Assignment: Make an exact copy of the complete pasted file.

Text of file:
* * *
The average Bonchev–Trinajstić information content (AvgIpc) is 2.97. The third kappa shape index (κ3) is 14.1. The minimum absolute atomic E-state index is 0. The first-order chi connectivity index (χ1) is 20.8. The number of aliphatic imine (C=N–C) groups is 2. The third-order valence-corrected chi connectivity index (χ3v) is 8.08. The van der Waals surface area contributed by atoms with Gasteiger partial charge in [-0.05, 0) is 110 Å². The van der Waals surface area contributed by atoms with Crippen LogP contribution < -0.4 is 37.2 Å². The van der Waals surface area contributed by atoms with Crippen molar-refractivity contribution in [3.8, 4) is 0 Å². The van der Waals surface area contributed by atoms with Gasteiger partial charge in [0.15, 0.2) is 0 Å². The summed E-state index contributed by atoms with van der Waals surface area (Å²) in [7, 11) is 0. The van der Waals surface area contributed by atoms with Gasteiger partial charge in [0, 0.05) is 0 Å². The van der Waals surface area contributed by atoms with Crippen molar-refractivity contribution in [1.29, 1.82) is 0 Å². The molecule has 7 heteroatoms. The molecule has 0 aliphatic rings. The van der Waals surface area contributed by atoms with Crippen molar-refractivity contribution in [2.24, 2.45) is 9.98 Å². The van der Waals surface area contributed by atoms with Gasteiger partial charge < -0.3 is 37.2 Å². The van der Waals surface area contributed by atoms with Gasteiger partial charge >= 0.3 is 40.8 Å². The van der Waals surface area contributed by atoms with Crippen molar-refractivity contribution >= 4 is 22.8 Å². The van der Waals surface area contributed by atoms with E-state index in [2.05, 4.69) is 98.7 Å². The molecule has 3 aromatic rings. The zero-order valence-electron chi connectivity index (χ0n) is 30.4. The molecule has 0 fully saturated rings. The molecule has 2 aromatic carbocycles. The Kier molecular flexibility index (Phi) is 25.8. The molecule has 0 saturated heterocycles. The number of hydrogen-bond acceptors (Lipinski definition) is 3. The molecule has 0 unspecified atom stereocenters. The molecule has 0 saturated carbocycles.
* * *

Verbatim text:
The average Bonchev–Trinajstić information content (AvgIpc) is 2.97. The third kappa shape index (κ3) is 14.1. The minimum absolute atomic E-state index is 0. The first-order chi connectivity index (χ1) is 20.8. The number of aliphatic imine (C=N–C) groups is 2. The third-order valence-corrected chi connectivity index (χ3v) is 8.08. The van der Waals surface area contributed by atoms with Gasteiger partial charge in [-0.05, 0) is 110 Å². The van der Waals surface area contributed by atoms with Crippen LogP contribution < -0.4 is 37.2 Å². The van der Waals surface area contributed by atoms with Crippen molar-refractivity contribution in [3.8, 4) is 0 Å². The van der Waals surface area contributed by atoms with Gasteiger partial charge in [0.15, 0.2) is 0 Å². The summed E-state index contributed by atoms with van der Waals surface area (Å²) in [7, 11) is 0. The van der Waals surface area contributed by atoms with Gasteiger partial charge in [0, 0.05) is 0 Å². The van der Waals surface area contributed by atoms with Crippen molar-refractivity contribution in [1.29, 1.82) is 0 Å². The molecule has 7 heteroatoms. The molecule has 0 aliphatic rings. The van der Waals surface area contributed by atoms with Crippen molar-refractivity contribution in [2.24, 2.45) is 9.98 Å². The van der Waals surface area contributed by atoms with Gasteiger partial charge < -0.3 is 37.2 Å². The van der Waals surface area contributed by atoms with Gasteiger partial charge >= 0.3 is 40.8 Å². The van der Waals surface area contributed by atoms with Crippen molar-refractivity contribution >= 4 is 22.8 Å². The van der Waals surface area contributed by atoms with E-state index in [2.05, 4.69) is 98.7 Å². The molecule has 3 aromatic rings. The zero-order valence-electron chi connectivity index (χ0n) is 30.4. The molecule has 0 fully saturated rings. The molecule has 2 aromatic carbocycles. The Kier molecular flexibility index (Phi) is 25.8. The molecule has 0 saturated heterocycles. The number of hydrogen-bond acceptors (Lipinski definition) is 3. The molecule has 0 unspecified atom stereocenters. The molecule has 0 saturated carbocycles.